Do you all remember that scene from "Forrest Gump", where Jenny is yelling at young Forrest to run, because the bullies are chasing him?
Well, I did my own recreation of that scene Sunday evening, and it feels like my adrenaline rush still hasn't worn off...
I got home from work, shoved my phone in my pocket, grabbed the dogs, and took them for our regular, we-can't-go-too-far-cause-Mama's-hungry walk. Basically, we go down the road a bit and turn into the closest lane, which has no outlet. This is a lovely street, especially since there's little traffic on it. Oh, and there are lots of pretty horses, too.
We've been down that road at least a dozen times since I discovered it a few months ago. I'm familiar with all the dogs who live there, and have even made friends with some of them. Or so I thought...
The road, as I said, has no outlet. It ends in a large cul-de-sac, where I pet a few horses before we head back home.
This time, when we had almost reached the cul-de-sac, a large lab-mix I'd never seen before came trotting off of one of the properties to greet us. I noticed two men working in the front yard, close to the house, but the lots are very large in this neighborhood, so I'd say they were about fifty yards away from the road. The strange dog appeared very friendly, from what I could tell of its body language, and the three pups proceeded with the sniffing-of-butts ritual that we're all so familiar with. The three moved off the road onto the verge, and Harley and Tucker had just peed on a tree there, when suddenly the strange dog (whose name is "Brownie", I discovered later), charged my larger dog Tucker and bowled him over. She then stood over him and, well, mouthed him is the only way I can describe it. She definitely wasn't biting, but her mouth made contact with Tucker's throat and she slobbered all over him.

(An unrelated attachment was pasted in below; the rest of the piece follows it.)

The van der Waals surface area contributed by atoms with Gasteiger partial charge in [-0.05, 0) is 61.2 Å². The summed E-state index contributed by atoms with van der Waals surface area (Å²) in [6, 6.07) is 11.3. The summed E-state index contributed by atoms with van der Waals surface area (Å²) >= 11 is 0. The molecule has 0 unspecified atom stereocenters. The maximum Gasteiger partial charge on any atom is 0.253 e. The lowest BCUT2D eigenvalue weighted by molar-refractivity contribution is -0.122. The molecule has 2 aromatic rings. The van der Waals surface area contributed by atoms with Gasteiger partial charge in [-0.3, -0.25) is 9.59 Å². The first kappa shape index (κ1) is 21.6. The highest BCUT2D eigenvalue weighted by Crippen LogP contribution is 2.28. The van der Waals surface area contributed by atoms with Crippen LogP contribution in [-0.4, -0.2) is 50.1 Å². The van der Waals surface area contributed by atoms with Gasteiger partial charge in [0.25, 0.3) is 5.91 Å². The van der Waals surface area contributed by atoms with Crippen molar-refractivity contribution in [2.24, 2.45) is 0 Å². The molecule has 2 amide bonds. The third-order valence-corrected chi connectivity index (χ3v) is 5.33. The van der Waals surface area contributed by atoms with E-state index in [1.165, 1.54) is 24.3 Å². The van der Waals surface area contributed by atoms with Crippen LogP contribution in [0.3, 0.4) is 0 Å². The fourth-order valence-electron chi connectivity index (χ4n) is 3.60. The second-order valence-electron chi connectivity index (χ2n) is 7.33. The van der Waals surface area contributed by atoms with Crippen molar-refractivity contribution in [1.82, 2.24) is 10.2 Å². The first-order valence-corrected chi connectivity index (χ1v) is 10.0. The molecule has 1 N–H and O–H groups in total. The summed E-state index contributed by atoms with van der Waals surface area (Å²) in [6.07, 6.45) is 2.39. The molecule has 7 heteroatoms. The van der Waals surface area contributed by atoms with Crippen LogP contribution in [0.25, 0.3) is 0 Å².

Tucker is already leery of larger dogs, and he was absolutely terrified with this kind of behavior. He screamed/yelped, wiggled out from under her and took off.
The owners yelled for Brownie and she trotted off towards the house. If I had been smarter, I would have immediately headed toward home, but I thought the situation was under control, so we kept on going to our turn-around point.
We made the circle around the cul-de-sac and started walking back toward the main road, and home.
Unfortunately, Browie was NOT under the control of her owners, and as we passed the property going in the other direction this time, she again trotted up and decided to "play". I have to call it that, because if she had been serious, Tucker would be dead now. She kept charging him and bowling him over, lipping him and drooling on him, and Tucker by now was in a frenzy of fear. He took off like a rocket, which is where the title of this post comes in. I kept yelling, "Run, Tucker! RUN!" because he could easily outstrip the larger, pudgier dog. Italian GREYHOUND, remember? Born for speed? Thing is, Italian Greyhounds are also bred to be extremely loyal and attached to their people, so instead of running straight ahead, down the road and getting away, Tucker kept running in large circles around ME, orbiting me with Brownie in hot pursuit. And he was screaming bloody murder the whole time.